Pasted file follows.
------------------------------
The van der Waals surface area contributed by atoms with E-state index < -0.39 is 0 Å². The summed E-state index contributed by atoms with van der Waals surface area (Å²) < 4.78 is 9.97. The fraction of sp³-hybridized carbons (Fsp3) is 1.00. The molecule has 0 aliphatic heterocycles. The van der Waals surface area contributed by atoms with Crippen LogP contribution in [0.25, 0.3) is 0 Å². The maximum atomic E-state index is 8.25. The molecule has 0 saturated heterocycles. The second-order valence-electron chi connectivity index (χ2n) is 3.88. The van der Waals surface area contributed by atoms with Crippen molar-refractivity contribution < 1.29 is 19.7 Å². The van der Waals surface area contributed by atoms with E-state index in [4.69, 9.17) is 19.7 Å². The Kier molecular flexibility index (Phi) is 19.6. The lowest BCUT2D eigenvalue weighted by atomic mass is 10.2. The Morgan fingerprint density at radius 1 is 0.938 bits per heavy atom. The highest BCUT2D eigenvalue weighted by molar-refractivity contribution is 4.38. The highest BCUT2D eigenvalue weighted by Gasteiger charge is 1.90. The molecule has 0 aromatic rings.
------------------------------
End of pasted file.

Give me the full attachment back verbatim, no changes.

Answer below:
The van der Waals surface area contributed by atoms with E-state index < -0.39 is 0 Å². The summed E-state index contributed by atoms with van der Waals surface area (Å²) < 4.78 is 9.97. The fraction of sp³-hybridized carbons (Fsp3) is 1.00. The molecule has 0 aliphatic heterocycles. The van der Waals surface area contributed by atoms with Crippen LogP contribution in [0.25, 0.3) is 0 Å². The maximum atomic E-state index is 8.25. The molecule has 0 saturated heterocycles. The second-order valence-electron chi connectivity index (χ2n) is 3.88. The van der Waals surface area contributed by atoms with Crippen molar-refractivity contribution < 1.29 is 19.7 Å². The van der Waals surface area contributed by atoms with E-state index in [4.69, 9.17) is 19.7 Å². The Kier molecular flexibility index (Phi) is 19.6. The lowest BCUT2D eigenvalue weighted by atomic mass is 10.2. The Morgan fingerprint density at radius 1 is 0.938 bits per heavy atom. The highest BCUT2D eigenvalue weighted by molar-refractivity contribution is 4.38. The highest BCUT2D eigenvalue weighted by Gasteiger charge is 1.90. The molecule has 0 aromatic rings.